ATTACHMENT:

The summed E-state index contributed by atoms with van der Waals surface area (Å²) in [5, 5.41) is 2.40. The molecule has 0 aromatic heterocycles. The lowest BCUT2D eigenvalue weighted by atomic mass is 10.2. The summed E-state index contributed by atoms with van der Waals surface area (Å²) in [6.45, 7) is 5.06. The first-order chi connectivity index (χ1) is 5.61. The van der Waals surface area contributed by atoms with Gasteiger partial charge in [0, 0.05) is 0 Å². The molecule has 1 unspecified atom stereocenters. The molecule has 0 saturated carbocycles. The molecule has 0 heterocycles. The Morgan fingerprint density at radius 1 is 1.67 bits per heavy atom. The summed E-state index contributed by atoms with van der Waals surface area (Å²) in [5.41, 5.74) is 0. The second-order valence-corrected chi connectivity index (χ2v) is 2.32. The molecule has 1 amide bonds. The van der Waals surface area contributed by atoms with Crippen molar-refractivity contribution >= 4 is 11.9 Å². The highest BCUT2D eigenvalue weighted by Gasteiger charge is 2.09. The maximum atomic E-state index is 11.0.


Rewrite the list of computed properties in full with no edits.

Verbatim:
The summed E-state index contributed by atoms with van der Waals surface area (Å²) in [5, 5.41) is 2.40. The molecule has 0 aromatic heterocycles. The lowest BCUT2D eigenvalue weighted by atomic mass is 10.2. The summed E-state index contributed by atoms with van der Waals surface area (Å²) in [6.45, 7) is 5.06. The first-order chi connectivity index (χ1) is 5.61. The van der Waals surface area contributed by atoms with Gasteiger partial charge in [0, 0.05) is 0 Å². The molecule has 1 unspecified atom stereocenters. The molecule has 0 saturated carbocycles. The molecule has 0 heterocycles. The Morgan fingerprint density at radius 1 is 1.67 bits per heavy atom. The summed E-state index contributed by atoms with van der Waals surface area (Å²) in [5.41, 5.74) is 0. The second-order valence-corrected chi connectivity index (χ2v) is 2.32. The molecule has 1 amide bonds. The van der Waals surface area contributed by atoms with Crippen molar-refractivity contribution >= 4 is 11.9 Å². The highest BCUT2D eigenvalue weighted by Gasteiger charge is 2.09. The maximum atomic E-state index is 11.0.